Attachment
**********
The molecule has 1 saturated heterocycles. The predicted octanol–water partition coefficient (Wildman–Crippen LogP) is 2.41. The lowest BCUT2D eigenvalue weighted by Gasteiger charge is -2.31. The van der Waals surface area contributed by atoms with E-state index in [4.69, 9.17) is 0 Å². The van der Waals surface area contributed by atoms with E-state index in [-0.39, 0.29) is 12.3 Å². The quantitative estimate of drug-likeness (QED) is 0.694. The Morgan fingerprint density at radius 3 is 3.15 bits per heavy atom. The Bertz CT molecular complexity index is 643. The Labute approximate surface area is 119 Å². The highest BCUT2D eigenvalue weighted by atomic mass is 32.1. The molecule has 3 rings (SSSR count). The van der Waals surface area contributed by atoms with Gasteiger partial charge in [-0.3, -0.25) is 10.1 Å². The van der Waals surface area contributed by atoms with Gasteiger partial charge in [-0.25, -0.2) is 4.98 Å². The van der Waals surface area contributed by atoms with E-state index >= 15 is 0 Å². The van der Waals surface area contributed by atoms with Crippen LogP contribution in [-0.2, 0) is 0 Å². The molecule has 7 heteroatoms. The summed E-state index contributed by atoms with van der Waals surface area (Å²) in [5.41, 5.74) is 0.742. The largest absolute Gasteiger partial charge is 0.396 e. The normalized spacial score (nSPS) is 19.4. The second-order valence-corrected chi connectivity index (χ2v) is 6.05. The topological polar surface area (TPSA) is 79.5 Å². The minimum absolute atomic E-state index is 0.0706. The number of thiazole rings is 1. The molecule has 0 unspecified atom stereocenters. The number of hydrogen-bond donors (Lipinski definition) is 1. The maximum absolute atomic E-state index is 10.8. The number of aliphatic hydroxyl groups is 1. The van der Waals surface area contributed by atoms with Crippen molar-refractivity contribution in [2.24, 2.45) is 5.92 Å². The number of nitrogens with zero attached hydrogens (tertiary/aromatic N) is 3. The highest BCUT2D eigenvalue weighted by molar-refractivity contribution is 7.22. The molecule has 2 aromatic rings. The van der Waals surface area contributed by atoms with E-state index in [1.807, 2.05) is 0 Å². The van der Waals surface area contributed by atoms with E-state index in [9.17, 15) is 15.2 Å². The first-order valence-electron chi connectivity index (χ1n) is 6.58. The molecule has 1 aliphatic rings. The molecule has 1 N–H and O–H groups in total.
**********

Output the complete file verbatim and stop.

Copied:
The molecule has 1 saturated heterocycles. The predicted octanol–water partition coefficient (Wildman–Crippen LogP) is 2.41. The lowest BCUT2D eigenvalue weighted by Gasteiger charge is -2.31. The van der Waals surface area contributed by atoms with E-state index in [4.69, 9.17) is 0 Å². The van der Waals surface area contributed by atoms with E-state index in [-0.39, 0.29) is 12.3 Å². The quantitative estimate of drug-likeness (QED) is 0.694. The Morgan fingerprint density at radius 3 is 3.15 bits per heavy atom. The Bertz CT molecular complexity index is 643. The Labute approximate surface area is 119 Å². The highest BCUT2D eigenvalue weighted by atomic mass is 32.1. The molecule has 3 rings (SSSR count). The van der Waals surface area contributed by atoms with Gasteiger partial charge in [-0.3, -0.25) is 10.1 Å². The van der Waals surface area contributed by atoms with Gasteiger partial charge in [-0.25, -0.2) is 4.98 Å². The van der Waals surface area contributed by atoms with E-state index >= 15 is 0 Å². The van der Waals surface area contributed by atoms with Crippen LogP contribution in [-0.2, 0) is 0 Å². The molecule has 7 heteroatoms. The summed E-state index contributed by atoms with van der Waals surface area (Å²) in [5.41, 5.74) is 0.742. The largest absolute Gasteiger partial charge is 0.396 e. The normalized spacial score (nSPS) is 19.4. The second-order valence-corrected chi connectivity index (χ2v) is 6.05. The topological polar surface area (TPSA) is 79.5 Å². The minimum absolute atomic E-state index is 0.0706. The number of thiazole rings is 1. The molecule has 0 unspecified atom stereocenters. The number of hydrogen-bond donors (Lipinski definition) is 1. The maximum absolute atomic E-state index is 10.8. The number of aliphatic hydroxyl groups is 1. The van der Waals surface area contributed by atoms with Crippen molar-refractivity contribution in [2.24, 2.45) is 5.92 Å². The number of nitrogens with zero attached hydrogens (tertiary/aromatic N) is 3. The highest BCUT2D eigenvalue weighted by molar-refractivity contribution is 7.22. The molecule has 2 aromatic rings. The van der Waals surface area contributed by atoms with E-state index in [1.807, 2.05) is 0 Å². The van der Waals surface area contributed by atoms with E-state index in [9.17, 15) is 15.2 Å². The first-order valence-electron chi connectivity index (χ1n) is 6.58. The molecule has 1 aliphatic rings. The molecule has 1 N–H and O–H groups in total.